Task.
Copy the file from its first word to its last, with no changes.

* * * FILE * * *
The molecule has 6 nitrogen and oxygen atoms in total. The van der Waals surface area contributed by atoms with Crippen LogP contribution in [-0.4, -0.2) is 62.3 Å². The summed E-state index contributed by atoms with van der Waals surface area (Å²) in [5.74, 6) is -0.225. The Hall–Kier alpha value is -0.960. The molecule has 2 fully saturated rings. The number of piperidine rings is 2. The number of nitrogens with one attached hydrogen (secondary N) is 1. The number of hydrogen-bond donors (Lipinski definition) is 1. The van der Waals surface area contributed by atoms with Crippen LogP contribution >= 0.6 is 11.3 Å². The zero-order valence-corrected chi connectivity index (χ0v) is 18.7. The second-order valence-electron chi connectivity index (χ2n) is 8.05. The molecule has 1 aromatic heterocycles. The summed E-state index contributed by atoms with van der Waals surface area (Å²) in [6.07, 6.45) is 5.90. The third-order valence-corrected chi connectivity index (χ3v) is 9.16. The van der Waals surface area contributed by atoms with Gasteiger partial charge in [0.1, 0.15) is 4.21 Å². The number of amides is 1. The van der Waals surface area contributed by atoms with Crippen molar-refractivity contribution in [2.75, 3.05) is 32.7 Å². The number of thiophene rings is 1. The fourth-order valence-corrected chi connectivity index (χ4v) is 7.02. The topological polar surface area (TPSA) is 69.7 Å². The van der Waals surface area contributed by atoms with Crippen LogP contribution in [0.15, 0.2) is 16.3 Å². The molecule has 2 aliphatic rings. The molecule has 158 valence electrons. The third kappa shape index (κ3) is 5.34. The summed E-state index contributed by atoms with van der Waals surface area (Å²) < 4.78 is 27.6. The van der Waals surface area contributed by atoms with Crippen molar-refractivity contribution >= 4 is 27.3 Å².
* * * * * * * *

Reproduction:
The molecule has 6 nitrogen and oxygen atoms in total. The van der Waals surface area contributed by atoms with Crippen LogP contribution in [-0.4, -0.2) is 62.3 Å². The summed E-state index contributed by atoms with van der Waals surface area (Å²) in [5.74, 6) is -0.225. The Hall–Kier alpha value is -0.960. The molecule has 2 fully saturated rings. The number of piperidine rings is 2. The number of nitrogens with one attached hydrogen (secondary N) is 1. The number of hydrogen-bond donors (Lipinski definition) is 1. The van der Waals surface area contributed by atoms with Crippen LogP contribution >= 0.6 is 11.3 Å². The zero-order valence-corrected chi connectivity index (χ0v) is 18.7. The second-order valence-electron chi connectivity index (χ2n) is 8.05. The molecule has 1 aromatic heterocycles. The summed E-state index contributed by atoms with van der Waals surface area (Å²) in [6.07, 6.45) is 5.90. The third-order valence-corrected chi connectivity index (χ3v) is 9.16. The van der Waals surface area contributed by atoms with Gasteiger partial charge in [0.1, 0.15) is 4.21 Å². The number of amides is 1. The van der Waals surface area contributed by atoms with Crippen molar-refractivity contribution in [2.75, 3.05) is 32.7 Å². The number of thiophene rings is 1. The fourth-order valence-corrected chi connectivity index (χ4v) is 7.02. The topological polar surface area (TPSA) is 69.7 Å². The van der Waals surface area contributed by atoms with Crippen LogP contribution in [0.15, 0.2) is 16.3 Å². The molecule has 2 aliphatic rings. The molecule has 158 valence electrons. The third kappa shape index (κ3) is 5.34. The summed E-state index contributed by atoms with van der Waals surface area (Å²) < 4.78 is 27.6. The van der Waals surface area contributed by atoms with Crippen molar-refractivity contribution >= 4 is 27.3 Å².